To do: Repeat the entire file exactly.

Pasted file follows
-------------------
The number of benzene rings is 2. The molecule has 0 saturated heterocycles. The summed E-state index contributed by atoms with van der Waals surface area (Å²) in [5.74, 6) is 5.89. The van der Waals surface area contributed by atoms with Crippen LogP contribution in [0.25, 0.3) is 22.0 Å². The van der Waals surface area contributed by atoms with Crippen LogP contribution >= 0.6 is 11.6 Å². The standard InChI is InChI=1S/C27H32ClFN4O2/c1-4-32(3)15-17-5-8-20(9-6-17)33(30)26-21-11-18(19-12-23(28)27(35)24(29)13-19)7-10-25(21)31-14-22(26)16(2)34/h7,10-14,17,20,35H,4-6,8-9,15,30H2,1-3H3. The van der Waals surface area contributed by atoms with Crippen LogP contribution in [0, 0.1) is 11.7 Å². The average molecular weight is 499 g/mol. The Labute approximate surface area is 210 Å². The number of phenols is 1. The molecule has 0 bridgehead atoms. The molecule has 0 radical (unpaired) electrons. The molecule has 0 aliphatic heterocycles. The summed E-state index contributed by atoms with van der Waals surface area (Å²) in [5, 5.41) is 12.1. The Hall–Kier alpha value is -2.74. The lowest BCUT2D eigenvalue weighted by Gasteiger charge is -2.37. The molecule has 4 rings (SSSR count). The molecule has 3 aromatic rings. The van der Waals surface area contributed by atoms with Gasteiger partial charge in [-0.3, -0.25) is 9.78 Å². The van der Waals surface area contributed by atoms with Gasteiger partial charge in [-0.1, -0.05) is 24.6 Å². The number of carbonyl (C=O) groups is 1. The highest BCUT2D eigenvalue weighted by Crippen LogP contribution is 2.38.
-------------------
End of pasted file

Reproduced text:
The number of benzene rings is 2. The molecule has 0 saturated heterocycles. The summed E-state index contributed by atoms with van der Waals surface area (Å²) in [5.74, 6) is 5.89. The van der Waals surface area contributed by atoms with Crippen LogP contribution in [0.25, 0.3) is 22.0 Å². The van der Waals surface area contributed by atoms with Crippen LogP contribution >= 0.6 is 11.6 Å². The standard InChI is InChI=1S/C27H32ClFN4O2/c1-4-32(3)15-17-5-8-20(9-6-17)33(30)26-21-11-18(19-12-23(28)27(35)24(29)13-19)7-10-25(21)31-14-22(26)16(2)34/h7,10-14,17,20,35H,4-6,8-9,15,30H2,1-3H3. The van der Waals surface area contributed by atoms with Crippen LogP contribution in [0, 0.1) is 11.7 Å². The average molecular weight is 499 g/mol. The Labute approximate surface area is 210 Å². The number of phenols is 1. The molecule has 0 bridgehead atoms. The molecule has 0 radical (unpaired) electrons. The molecule has 0 aliphatic heterocycles. The summed E-state index contributed by atoms with van der Waals surface area (Å²) in [5, 5.41) is 12.1. The Hall–Kier alpha value is -2.74. The lowest BCUT2D eigenvalue weighted by Gasteiger charge is -2.37. The molecule has 4 rings (SSSR count). The molecule has 3 aromatic rings. The van der Waals surface area contributed by atoms with Gasteiger partial charge in [-0.3, -0.25) is 9.78 Å². The van der Waals surface area contributed by atoms with Gasteiger partial charge in [-0.1, -0.05) is 24.6 Å². The number of carbonyl (C=O) groups is 1. The highest BCUT2D eigenvalue weighted by Crippen LogP contribution is 2.38.